Mackenzie Eaglen, a former force planning expert at the Department of Defense and Senate Armed Services Committee, predicts that if the U.S. does not invest more in shipbuilding, it could see allies hedging their bets and siding with China in as little as five years.
Eaglen says U.S. allies in the East could consider partnering with a regional power like China unless the U.S. commits to a strong naval presence in the Pacific and prevents a vacuum of power from forming. “I think we’re already seeing the region change. We’re not leading or shaping the decision-making calculus of others,” said the fellow at the conservative think tank American Enterprise Institute in a phone interview.
Under its 2013 long-range shipbuilding plan, the U.S. Navy will spend an average of about $17 billion a year on new ship construction over the next 30 years. It aims to have 300 warships in service, 13 less than what it previously aimed for in recent shipbuilding plans, making its fleet size essentially half that of the Cold War-era fleet of 600 ships.
The ships brought into service during the Cold War will all retire during that 30-year timeframe.
But the U.S. Navy says it simply does not have more money to put toward shipbuilding. The Defense Department’s base budget for 2013 falls more than $5 billion short of this year’s enacted level. The cost cutting is in line with the Budget Control Act of 2011, which reduces defense spending by nearly half a trillion dollars over 10 years.
China, on the other hand, will nearly double its defense budget between now and 2015, increasing an average of 18.75 percent a year, according to a defense forecast report by global research group HIS Jane.
“If the United States is seen as less and less of a presence, China is likely to make its weight felt throughout the region,” former Defense Department official Seth Cropsey said in a phone interview. “And that has not only security implications, but it has simple trade, economic, commercial implications,” added the senior fellow at the conservative think tank Hudson Institute.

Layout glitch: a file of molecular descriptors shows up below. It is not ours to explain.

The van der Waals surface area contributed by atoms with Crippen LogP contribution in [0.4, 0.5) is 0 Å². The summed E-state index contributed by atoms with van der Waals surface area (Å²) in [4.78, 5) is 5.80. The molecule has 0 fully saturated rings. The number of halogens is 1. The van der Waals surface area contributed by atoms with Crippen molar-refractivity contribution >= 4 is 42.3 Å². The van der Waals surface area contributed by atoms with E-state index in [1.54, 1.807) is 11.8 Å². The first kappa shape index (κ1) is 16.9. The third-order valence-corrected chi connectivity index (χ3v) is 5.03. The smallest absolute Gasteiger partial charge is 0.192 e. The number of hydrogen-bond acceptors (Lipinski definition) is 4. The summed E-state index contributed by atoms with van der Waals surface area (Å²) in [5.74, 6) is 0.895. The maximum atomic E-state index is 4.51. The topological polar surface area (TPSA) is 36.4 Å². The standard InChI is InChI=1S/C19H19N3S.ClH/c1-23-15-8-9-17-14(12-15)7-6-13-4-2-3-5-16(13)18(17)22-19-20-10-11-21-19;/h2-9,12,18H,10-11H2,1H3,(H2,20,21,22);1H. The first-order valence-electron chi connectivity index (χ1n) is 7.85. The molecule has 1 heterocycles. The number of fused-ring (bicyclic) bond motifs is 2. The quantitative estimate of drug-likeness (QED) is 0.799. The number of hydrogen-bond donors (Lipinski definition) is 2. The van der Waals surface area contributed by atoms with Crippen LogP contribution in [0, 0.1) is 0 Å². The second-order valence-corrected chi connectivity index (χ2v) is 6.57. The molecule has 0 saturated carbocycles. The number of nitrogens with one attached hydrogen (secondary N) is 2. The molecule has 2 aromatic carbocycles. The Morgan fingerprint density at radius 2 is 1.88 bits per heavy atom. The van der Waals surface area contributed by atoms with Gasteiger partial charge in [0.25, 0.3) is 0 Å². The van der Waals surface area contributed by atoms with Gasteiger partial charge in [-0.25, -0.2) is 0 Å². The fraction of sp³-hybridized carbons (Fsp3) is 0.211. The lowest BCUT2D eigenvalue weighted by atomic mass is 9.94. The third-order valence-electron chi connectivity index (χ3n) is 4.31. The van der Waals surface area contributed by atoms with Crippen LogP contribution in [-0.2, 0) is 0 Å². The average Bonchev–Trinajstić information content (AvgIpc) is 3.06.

Both Cropsey and Eaglen say the goal of investing in shipbuilding is not necessarily to prepare for war, but to project the image that the U.S. has the technology, capability and might to deter China or Russia from starting one.
Naval officials say the problem is that the shipbuilding plan, even if it were fully executed, would not create a fleet large enough to accomplish all its duties, especially in areas of emerging threat like Asia Pacific. “It would take a navy of over 500 ships to meet the combatant commander requests,” Vice Admiral William R. Burke recently told members of the House Armed Services readiness subcommittee.
Another issue is the Navy bases its plan on what Eaglen calls “unrealistic” assumptions. The plan assumes cruisers can stay in service for 35 years, but Eaglen says the Navy is actually retiring them at an average age of just over 20 years. If the plan were to be based on the actual retirement age, it would fall short of the 300 ships it aims for.
Cropsey, who specialized in development of U.S. naval maritime strategy while at the Pentagon, calls the drift toward a smaller Navy troubling, saying the fleet’s power and capabilities are “not a substitution for presence that comes with a sufficient number of ships.”
For the time being, there are ways to work with a constrained budget. Cropsey suggests setting up fixed- price arrangements to establish the cost of a ship in advance, finding multiple sources to build a class of ships and flattening out the bureaucracy that slows down processes.
Eaglen adds the Navy can continue to build cheaper ships to keep the numbers up and make upgrades when possible.